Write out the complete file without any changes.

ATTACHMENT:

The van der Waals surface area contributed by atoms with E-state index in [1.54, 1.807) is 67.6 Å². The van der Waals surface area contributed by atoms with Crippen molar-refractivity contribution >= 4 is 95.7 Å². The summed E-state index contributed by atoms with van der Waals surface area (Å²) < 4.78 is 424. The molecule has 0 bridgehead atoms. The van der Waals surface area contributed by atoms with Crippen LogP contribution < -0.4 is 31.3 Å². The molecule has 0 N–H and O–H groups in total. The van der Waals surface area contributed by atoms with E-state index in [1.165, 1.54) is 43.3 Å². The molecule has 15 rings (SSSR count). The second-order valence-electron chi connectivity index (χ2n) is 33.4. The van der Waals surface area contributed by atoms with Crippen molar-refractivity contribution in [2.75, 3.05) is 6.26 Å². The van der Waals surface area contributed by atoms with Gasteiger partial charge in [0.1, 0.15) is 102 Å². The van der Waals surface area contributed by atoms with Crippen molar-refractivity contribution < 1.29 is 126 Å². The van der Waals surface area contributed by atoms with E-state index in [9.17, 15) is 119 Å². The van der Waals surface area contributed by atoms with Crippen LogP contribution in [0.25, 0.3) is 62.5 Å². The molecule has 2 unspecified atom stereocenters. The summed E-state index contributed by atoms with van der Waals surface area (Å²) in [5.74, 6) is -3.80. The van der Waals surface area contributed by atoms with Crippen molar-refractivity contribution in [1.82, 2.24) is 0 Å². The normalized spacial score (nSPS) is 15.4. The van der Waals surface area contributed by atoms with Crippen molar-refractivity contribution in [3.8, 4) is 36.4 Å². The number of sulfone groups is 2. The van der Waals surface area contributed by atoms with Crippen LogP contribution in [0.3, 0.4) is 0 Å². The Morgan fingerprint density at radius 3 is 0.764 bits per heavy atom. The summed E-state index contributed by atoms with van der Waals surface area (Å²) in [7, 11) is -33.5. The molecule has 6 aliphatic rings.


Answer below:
The van der Waals surface area contributed by atoms with E-state index in [1.54, 1.807) is 67.6 Å². The van der Waals surface area contributed by atoms with Crippen molar-refractivity contribution >= 4 is 95.7 Å². The summed E-state index contributed by atoms with van der Waals surface area (Å²) < 4.78 is 424. The molecule has 0 bridgehead atoms. The van der Waals surface area contributed by atoms with Crippen LogP contribution < -0.4 is 31.3 Å². The molecule has 0 N–H and O–H groups in total. The van der Waals surface area contributed by atoms with E-state index in [1.165, 1.54) is 43.3 Å². The molecule has 15 rings (SSSR count). The second-order valence-electron chi connectivity index (χ2n) is 33.4. The van der Waals surface area contributed by atoms with Crippen molar-refractivity contribution in [2.75, 3.05) is 6.26 Å². The van der Waals surface area contributed by atoms with Gasteiger partial charge in [0.1, 0.15) is 102 Å². The van der Waals surface area contributed by atoms with Crippen molar-refractivity contribution < 1.29 is 126 Å². The van der Waals surface area contributed by atoms with E-state index in [9.17, 15) is 119 Å². The van der Waals surface area contributed by atoms with Crippen LogP contribution in [0.25, 0.3) is 62.5 Å². The molecule has 2 unspecified atom stereocenters. The summed E-state index contributed by atoms with van der Waals surface area (Å²) in [5.74, 6) is -3.80. The van der Waals surface area contributed by atoms with Crippen molar-refractivity contribution in [1.82, 2.24) is 0 Å². The normalized spacial score (nSPS) is 15.4. The van der Waals surface area contributed by atoms with Crippen molar-refractivity contribution in [3.8, 4) is 36.4 Å². The number of sulfone groups is 2. The van der Waals surface area contributed by atoms with Crippen LogP contribution in [0.3, 0.4) is 0 Å². The Morgan fingerprint density at radius 3 is 0.764 bits per heavy atom. The summed E-state index contributed by atoms with van der Waals surface area (Å²) in [7, 11) is -33.5. The molecule has 6 aliphatic rings.